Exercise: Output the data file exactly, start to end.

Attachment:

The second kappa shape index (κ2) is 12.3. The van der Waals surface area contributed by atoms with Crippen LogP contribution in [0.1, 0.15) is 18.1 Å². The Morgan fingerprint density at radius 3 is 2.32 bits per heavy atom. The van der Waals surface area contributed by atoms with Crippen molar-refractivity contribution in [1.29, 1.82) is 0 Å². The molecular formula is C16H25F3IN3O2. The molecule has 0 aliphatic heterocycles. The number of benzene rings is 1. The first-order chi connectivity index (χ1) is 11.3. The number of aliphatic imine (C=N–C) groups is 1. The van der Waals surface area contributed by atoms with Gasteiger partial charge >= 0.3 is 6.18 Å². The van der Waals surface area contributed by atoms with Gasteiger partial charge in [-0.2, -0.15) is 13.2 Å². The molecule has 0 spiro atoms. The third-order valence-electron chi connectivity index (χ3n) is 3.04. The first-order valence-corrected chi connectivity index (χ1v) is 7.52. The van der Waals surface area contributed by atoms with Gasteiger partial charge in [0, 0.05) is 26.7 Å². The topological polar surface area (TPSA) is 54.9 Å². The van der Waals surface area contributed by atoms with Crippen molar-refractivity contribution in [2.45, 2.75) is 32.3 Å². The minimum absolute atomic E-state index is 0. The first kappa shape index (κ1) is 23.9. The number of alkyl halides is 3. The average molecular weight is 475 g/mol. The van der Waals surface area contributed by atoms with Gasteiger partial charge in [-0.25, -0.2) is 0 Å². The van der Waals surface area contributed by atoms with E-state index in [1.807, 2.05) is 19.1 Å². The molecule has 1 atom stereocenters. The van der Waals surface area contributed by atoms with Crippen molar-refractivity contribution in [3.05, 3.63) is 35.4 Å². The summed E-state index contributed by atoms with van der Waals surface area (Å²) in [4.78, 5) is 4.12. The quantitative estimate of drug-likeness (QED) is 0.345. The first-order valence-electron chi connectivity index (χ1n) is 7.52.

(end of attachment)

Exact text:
The second kappa shape index (κ2) is 12.3. The van der Waals surface area contributed by atoms with Crippen LogP contribution in [0.1, 0.15) is 18.1 Å². The Morgan fingerprint density at radius 3 is 2.32 bits per heavy atom. The van der Waals surface area contributed by atoms with Crippen molar-refractivity contribution in [1.29, 1.82) is 0 Å². The molecular formula is C16H25F3IN3O2. The molecule has 0 aliphatic heterocycles. The number of benzene rings is 1. The first-order chi connectivity index (χ1) is 11.3. The number of aliphatic imine (C=N–C) groups is 1. The van der Waals surface area contributed by atoms with Gasteiger partial charge >= 0.3 is 6.18 Å². The van der Waals surface area contributed by atoms with Gasteiger partial charge in [-0.2, -0.15) is 13.2 Å². The molecule has 0 spiro atoms. The third-order valence-electron chi connectivity index (χ3n) is 3.04. The first-order valence-corrected chi connectivity index (χ1v) is 7.52. The van der Waals surface area contributed by atoms with Gasteiger partial charge in [0, 0.05) is 26.7 Å². The topological polar surface area (TPSA) is 54.9 Å². The van der Waals surface area contributed by atoms with Crippen molar-refractivity contribution in [2.45, 2.75) is 32.3 Å². The minimum absolute atomic E-state index is 0. The first kappa shape index (κ1) is 23.9. The number of alkyl halides is 3. The average molecular weight is 475 g/mol. The van der Waals surface area contributed by atoms with Gasteiger partial charge in [-0.25, -0.2) is 0 Å². The van der Waals surface area contributed by atoms with E-state index in [1.807, 2.05) is 19.1 Å². The molecule has 1 atom stereocenters. The van der Waals surface area contributed by atoms with Crippen molar-refractivity contribution in [3.05, 3.63) is 35.4 Å². The summed E-state index contributed by atoms with van der Waals surface area (Å²) in [4.78, 5) is 4.12. The quantitative estimate of drug-likeness (QED) is 0.345. The first-order valence-electron chi connectivity index (χ1n) is 7.52.